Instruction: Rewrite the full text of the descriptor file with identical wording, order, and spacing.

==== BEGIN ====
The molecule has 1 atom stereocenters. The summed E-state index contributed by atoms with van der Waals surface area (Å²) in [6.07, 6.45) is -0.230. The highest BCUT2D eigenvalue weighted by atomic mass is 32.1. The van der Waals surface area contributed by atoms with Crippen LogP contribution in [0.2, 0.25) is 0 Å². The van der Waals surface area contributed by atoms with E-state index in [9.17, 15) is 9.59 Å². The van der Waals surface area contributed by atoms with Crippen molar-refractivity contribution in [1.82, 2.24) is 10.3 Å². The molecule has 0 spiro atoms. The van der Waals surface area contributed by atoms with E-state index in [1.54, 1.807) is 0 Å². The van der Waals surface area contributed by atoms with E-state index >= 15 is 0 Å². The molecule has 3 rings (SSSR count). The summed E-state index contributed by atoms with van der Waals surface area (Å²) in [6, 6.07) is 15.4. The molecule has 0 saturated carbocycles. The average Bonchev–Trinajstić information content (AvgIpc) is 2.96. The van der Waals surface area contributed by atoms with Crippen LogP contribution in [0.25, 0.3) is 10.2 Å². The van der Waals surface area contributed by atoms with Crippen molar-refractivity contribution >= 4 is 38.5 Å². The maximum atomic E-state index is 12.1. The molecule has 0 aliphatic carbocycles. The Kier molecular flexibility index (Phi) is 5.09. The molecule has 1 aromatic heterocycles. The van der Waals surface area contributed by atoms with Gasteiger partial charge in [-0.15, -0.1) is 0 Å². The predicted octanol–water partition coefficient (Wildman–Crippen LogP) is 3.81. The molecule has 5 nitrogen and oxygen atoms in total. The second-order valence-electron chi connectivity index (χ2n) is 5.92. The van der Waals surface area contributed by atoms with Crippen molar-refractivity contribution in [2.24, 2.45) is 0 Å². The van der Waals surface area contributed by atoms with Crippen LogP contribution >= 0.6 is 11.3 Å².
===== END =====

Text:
The molecule has 1 atom stereocenters. The summed E-state index contributed by atoms with van der Waals surface area (Å²) in [6.07, 6.45) is -0.230. The highest BCUT2D eigenvalue weighted by atomic mass is 32.1. The van der Waals surface area contributed by atoms with Crippen LogP contribution in [0.2, 0.25) is 0 Å². The van der Waals surface area contributed by atoms with E-state index in [9.17, 15) is 9.59 Å². The van der Waals surface area contributed by atoms with Crippen molar-refractivity contribution in [1.82, 2.24) is 10.3 Å². The molecule has 0 spiro atoms. The van der Waals surface area contributed by atoms with E-state index in [1.54, 1.807) is 0 Å². The van der Waals surface area contributed by atoms with E-state index >= 15 is 0 Å². The molecule has 3 rings (SSSR count). The summed E-state index contributed by atoms with van der Waals surface area (Å²) in [6, 6.07) is 15.4. The molecule has 0 saturated carbocycles. The average Bonchev–Trinajstić information content (AvgIpc) is 2.96. The van der Waals surface area contributed by atoms with Crippen LogP contribution in [0.25, 0.3) is 10.2 Å². The van der Waals surface area contributed by atoms with Crippen molar-refractivity contribution >= 4 is 38.5 Å². The maximum atomic E-state index is 12.1. The molecule has 0 aliphatic carbocycles. The Kier molecular flexibility index (Phi) is 5.09. The molecule has 1 aromatic heterocycles. The van der Waals surface area contributed by atoms with Gasteiger partial charge in [-0.15, -0.1) is 0 Å². The predicted octanol–water partition coefficient (Wildman–Crippen LogP) is 3.81. The molecule has 5 nitrogen and oxygen atoms in total. The second-order valence-electron chi connectivity index (χ2n) is 5.92. The van der Waals surface area contributed by atoms with Crippen molar-refractivity contribution in [2.24, 2.45) is 0 Å². The van der Waals surface area contributed by atoms with Crippen LogP contribution >= 0.6 is 11.3 Å².